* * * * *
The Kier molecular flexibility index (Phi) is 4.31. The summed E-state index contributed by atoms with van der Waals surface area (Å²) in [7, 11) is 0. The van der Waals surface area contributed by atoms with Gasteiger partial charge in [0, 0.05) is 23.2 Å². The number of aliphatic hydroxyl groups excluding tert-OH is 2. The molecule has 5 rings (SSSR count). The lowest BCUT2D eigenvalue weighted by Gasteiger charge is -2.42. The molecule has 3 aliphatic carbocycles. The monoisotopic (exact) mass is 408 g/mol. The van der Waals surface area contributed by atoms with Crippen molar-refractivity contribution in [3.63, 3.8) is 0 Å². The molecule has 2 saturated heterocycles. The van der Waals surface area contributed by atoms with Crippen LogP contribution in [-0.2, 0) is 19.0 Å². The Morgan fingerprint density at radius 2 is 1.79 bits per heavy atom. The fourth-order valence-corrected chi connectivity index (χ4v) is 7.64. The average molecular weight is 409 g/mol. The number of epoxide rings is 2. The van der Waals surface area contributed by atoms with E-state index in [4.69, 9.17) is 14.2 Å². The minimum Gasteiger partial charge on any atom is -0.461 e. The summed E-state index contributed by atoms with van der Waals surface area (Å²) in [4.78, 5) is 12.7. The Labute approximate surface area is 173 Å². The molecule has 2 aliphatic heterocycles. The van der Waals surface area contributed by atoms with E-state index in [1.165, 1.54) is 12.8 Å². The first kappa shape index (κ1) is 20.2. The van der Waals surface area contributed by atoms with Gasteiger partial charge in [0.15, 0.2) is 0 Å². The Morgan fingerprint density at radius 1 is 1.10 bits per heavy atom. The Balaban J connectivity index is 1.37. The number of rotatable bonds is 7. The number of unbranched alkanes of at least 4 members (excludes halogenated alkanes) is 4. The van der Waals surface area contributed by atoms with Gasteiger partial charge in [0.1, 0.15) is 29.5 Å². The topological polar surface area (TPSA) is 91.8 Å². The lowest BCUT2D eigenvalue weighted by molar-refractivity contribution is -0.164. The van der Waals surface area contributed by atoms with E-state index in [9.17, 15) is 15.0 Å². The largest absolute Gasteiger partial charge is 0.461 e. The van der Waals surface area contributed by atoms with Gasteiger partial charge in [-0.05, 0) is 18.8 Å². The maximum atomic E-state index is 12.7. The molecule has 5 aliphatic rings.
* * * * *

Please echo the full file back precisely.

The Kier molecular flexibility index (Phi) is 4.31. The summed E-state index contributed by atoms with van der Waals surface area (Å²) in [7, 11) is 0. The van der Waals surface area contributed by atoms with Gasteiger partial charge in [0, 0.05) is 23.2 Å². The number of aliphatic hydroxyl groups excluding tert-OH is 2. The molecule has 5 rings (SSSR count). The lowest BCUT2D eigenvalue weighted by Gasteiger charge is -2.42. The molecule has 3 aliphatic carbocycles. The monoisotopic (exact) mass is 408 g/mol. The van der Waals surface area contributed by atoms with Crippen molar-refractivity contribution in [3.63, 3.8) is 0 Å². The molecule has 2 saturated heterocycles. The van der Waals surface area contributed by atoms with Crippen LogP contribution in [-0.2, 0) is 19.0 Å². The Morgan fingerprint density at radius 2 is 1.79 bits per heavy atom. The fourth-order valence-corrected chi connectivity index (χ4v) is 7.64. The average molecular weight is 409 g/mol. The number of epoxide rings is 2. The van der Waals surface area contributed by atoms with E-state index in [4.69, 9.17) is 14.2 Å². The minimum Gasteiger partial charge on any atom is -0.461 e. The summed E-state index contributed by atoms with van der Waals surface area (Å²) in [4.78, 5) is 12.7. The Labute approximate surface area is 173 Å². The molecule has 2 aliphatic heterocycles. The van der Waals surface area contributed by atoms with E-state index in [1.165, 1.54) is 12.8 Å². The first kappa shape index (κ1) is 20.2. The van der Waals surface area contributed by atoms with Gasteiger partial charge in [0.15, 0.2) is 0 Å². The Morgan fingerprint density at radius 1 is 1.10 bits per heavy atom. The Balaban J connectivity index is 1.37. The number of rotatable bonds is 7. The number of unbranched alkanes of at least 4 members (excludes halogenated alkanes) is 4. The van der Waals surface area contributed by atoms with Gasteiger partial charge in [0.1, 0.15) is 29.5 Å². The topological polar surface area (TPSA) is 91.8 Å². The lowest BCUT2D eigenvalue weighted by molar-refractivity contribution is -0.164. The van der Waals surface area contributed by atoms with E-state index in [9.17, 15) is 15.0 Å². The largest absolute Gasteiger partial charge is 0.461 e. The van der Waals surface area contributed by atoms with Gasteiger partial charge in [-0.05, 0) is 18.8 Å². The maximum atomic E-state index is 12.7. The molecule has 5 aliphatic rings.